The evidence is hard to disagree with. Not considering the environmental concerns, of which there are many, rubber can be an unsustainable enterprise. Mandian, and hundreds of villages like it, have had a mixed experience with rubber. While it brought the village a new school and the villagers a higher standard of living, Mandian’s reliance on rubber and the fluctuations of the global market brought hardships to the village last year, forcing some villagers to leave in search of food. On the other hand is Nanpanzhong’s model. Rubber, while an important source of income for villagers, is part of a healthy balance. With families growing their own food and relying on two cash crops (rubber and tea) and livestock for their income, the villagers of Nanpanzhong are largely insulated from greater trends in the rubber market. The village’s exact model may not be able to be replicated in every village in Yunnan, but its general ideas can. Pairing rubber with a second cash crop and agricultural self-reliance are concepts that could give protection to villages like Mandian and offer a more economically sustainable path for thousands of people in the region.

 

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Filed under Economic development, Food, SLIDER, Sustainability and Resource Management, Yunnan Province

Book: The Great Game – The Struggle for Empire in Central Asia

The Great Game: The Struggle for Empire in Central Asia

Peter Hopkirk (Kodansha International, 1992)

 

In recent years, there’s been talk of a new Great Game being played out over the oil-rich steppes of Central Asia. Where the oil and natural gas from countries like Turkmenistan, Kazakhstan and Uzbekistan will flow has been a matter of great debate between China and Russia as both try to spread and use their influence in these former Soviet Republics. This talk of a new Great Game piqued my interest not only in the current resource battles being waged, but more in the original Great Game – the century-long struggle between czarist Russia and Great Britain over Central Asian supremacy. To better familiarize myself with the subject, I read The Great Game: The Struggle for Empire in Central Asia by Middle East and Central Asia expert Peter Hopkirk.

The Great Game has many strengths, Hopkirk’s masterful writing being the highlight. All too often in histories, the author can get bogged down in minute details and the book, despite being well-researched, fails to interest the reader. This is hardly the case in The Great Game. In many places, the book reads like an adventure novel, keeping the reader fully engrossed in the story. Hopkirk’s writing makes the officers and officials on both sides of the struggle come alive not just as players of the Game, but as heroes that I found myself rooting for as they attempted to overcome natural and man-made challenges.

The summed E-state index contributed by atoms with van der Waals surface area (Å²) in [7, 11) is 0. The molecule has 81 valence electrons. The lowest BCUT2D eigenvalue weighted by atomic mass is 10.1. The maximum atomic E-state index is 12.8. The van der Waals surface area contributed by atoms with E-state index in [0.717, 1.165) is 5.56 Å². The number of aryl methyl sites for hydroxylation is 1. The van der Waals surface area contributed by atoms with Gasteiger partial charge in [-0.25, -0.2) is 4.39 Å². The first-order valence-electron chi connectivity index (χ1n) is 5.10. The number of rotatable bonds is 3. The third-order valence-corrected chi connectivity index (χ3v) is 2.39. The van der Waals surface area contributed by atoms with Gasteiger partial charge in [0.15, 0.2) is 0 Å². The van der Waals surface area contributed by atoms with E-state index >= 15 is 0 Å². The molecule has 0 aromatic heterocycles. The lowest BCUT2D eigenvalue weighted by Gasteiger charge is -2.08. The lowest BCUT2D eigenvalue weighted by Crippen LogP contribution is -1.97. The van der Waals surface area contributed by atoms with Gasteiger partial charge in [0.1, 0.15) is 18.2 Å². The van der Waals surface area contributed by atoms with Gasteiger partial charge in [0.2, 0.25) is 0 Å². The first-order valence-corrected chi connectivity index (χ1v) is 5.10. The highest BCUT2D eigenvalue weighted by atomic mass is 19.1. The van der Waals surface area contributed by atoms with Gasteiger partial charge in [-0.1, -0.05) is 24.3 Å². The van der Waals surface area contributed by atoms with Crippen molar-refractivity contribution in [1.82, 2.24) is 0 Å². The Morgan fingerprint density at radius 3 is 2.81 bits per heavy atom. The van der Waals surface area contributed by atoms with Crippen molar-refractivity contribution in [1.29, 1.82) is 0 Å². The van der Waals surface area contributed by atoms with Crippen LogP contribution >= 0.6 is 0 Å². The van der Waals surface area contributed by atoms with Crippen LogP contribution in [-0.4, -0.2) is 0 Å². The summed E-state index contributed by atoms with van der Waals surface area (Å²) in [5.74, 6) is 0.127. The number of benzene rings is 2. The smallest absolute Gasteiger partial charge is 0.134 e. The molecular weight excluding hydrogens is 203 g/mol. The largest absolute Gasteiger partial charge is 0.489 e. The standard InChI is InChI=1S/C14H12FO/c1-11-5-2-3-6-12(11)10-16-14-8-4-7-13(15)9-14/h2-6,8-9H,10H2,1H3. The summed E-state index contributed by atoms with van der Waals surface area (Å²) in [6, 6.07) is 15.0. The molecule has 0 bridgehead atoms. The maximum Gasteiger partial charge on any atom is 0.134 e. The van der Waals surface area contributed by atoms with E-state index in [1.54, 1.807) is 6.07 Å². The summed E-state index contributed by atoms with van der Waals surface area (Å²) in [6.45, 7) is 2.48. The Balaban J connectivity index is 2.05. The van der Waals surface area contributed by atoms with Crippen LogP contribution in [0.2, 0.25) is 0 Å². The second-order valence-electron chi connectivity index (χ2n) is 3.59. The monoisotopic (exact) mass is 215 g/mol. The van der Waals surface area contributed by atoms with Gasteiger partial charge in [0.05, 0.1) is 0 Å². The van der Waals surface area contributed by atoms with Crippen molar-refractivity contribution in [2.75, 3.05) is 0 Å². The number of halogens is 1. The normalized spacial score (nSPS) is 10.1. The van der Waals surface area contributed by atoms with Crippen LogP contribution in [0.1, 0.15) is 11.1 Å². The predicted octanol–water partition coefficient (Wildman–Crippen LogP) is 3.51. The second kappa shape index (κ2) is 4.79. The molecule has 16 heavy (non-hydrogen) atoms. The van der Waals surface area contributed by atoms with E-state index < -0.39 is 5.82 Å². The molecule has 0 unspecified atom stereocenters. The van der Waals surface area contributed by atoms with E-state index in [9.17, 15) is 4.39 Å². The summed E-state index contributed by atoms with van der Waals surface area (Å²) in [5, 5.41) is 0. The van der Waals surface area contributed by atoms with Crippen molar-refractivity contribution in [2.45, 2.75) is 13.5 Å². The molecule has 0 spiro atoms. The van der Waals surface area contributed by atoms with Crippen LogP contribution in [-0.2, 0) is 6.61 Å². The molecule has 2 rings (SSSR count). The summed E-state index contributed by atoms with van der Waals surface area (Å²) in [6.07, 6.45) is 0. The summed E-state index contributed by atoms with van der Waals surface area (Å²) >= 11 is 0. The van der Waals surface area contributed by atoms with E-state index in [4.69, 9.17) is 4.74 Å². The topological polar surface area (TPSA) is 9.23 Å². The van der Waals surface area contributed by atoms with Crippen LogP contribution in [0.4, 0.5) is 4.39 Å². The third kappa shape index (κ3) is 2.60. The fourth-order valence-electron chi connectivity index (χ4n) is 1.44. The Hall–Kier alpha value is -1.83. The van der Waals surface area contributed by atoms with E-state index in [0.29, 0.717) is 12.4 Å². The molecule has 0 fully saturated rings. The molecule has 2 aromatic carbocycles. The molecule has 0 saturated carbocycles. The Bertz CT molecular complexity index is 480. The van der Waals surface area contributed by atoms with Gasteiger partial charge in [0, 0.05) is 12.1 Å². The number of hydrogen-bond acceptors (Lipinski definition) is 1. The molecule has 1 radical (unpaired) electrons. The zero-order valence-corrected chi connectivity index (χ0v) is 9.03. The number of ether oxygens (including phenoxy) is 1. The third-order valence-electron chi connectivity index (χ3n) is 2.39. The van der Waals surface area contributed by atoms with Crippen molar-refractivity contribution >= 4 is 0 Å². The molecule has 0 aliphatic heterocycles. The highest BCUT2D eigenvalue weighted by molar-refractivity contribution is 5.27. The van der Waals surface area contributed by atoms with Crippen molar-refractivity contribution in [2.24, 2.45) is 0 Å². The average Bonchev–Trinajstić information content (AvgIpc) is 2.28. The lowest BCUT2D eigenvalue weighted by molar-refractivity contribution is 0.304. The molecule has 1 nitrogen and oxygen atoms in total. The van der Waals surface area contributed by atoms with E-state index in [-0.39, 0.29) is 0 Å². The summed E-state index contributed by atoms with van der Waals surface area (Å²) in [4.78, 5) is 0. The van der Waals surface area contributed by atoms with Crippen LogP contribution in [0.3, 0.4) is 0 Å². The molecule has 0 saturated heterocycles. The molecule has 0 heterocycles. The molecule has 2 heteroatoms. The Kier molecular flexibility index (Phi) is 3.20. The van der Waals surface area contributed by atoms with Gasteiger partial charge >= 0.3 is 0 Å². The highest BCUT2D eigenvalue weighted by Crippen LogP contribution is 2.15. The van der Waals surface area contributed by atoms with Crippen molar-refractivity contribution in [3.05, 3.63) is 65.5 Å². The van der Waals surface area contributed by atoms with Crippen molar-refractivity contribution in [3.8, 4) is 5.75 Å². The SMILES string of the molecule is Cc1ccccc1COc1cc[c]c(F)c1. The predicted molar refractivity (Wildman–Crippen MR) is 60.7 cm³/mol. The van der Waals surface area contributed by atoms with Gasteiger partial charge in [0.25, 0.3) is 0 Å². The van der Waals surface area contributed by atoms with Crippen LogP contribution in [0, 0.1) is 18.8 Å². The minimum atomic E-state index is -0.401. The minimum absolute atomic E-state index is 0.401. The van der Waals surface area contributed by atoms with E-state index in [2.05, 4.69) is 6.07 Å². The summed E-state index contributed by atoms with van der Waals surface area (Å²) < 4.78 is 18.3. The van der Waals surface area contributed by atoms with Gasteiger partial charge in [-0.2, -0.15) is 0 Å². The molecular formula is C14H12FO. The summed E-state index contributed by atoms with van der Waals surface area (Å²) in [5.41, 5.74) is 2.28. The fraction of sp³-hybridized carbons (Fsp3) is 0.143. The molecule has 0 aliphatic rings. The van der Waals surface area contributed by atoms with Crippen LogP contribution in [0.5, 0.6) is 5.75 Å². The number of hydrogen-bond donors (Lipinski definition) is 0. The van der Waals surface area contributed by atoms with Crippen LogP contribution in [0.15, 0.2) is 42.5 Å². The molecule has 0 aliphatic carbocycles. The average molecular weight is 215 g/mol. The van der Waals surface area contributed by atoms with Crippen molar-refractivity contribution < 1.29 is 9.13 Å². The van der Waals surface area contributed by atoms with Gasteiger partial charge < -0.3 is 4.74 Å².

Much of Hopkirk’s great writing stems from his superb research. The author seamlessly incorporates dozens of primary sources, including the diaries and memoirs of many of the Great Game’s players. The reader is fortunate that Hopkirk has done his homework on the whole of the Game; the earliest years in the Karakoram are just as well-researched as the last stages of the struggle. The depth of knowledge that the author has on the subject is impressive and it shows in his writing. Combined with an almost literary style, The Great Game makes for an informative and enjoyable read.

That is not to say, however, that the book is without its faults. Most obvious is Hopkirk’s bias towards Great Britain in his depiction of the Game. Large swaths of the book are taken up by stories of British adventurers and officials that can often leave the reader wondering what the Russians were doing at the time. This is not to say that Russia is ignored in this history, far from it. However, accounts of British exploits are on the whole better researched and certainly more deep and colorful in their descriptions. This may not betray a bias in Hopkirk’s sentiments, but more a bias in the available documents. A quick glance at the bibliography shows a wealth of British sources compared to Russian ones. The gap is especially large when only looking at primary source material. That Hopkirk’s native language is English and that the book was written in 1990, at a time when Soviet archives might not have been accessible, makes the lack of Russian sources understandable, but no less regrettable.

Another area that sticks out to the reader is the very Eurocentricity of the account. While the Great Game was primarily a contest between Russia and Great Britain, with the Persians as nervous onlookers, the playing field was neither the British Isles nor the Russian steppe. Instead it was contested in the mountains of modern day Afghanistan and Pakistan and the deserts of Uzbekistan and Turkmenistan. The author does a superb job of portraying the heroes of the Great Game and in this perhaps he is unparalleled. But this period of imperialism involved more than just a few dozen Russian and British officers. There were countless emirs, officials and citizens in places like Khiva, Bokhara, and Kabul that felt the effects of the Game’s twists and turns much more intensely than those in Moscow and London. Indeed, it can be argued that the Great Game more significantly changed the fates of the nations that were invaded by the imperial powers than those of British and Russia themselves. As an example, the kingdoms of Khiva, Bokhara, Kokhand and Tashkent were subsumed into the Russian Empire as a result of the Game and were not independent again until the collapse of the Soviet Union, emerging as Uzbekistan, Turkmenistan, and Tajikistan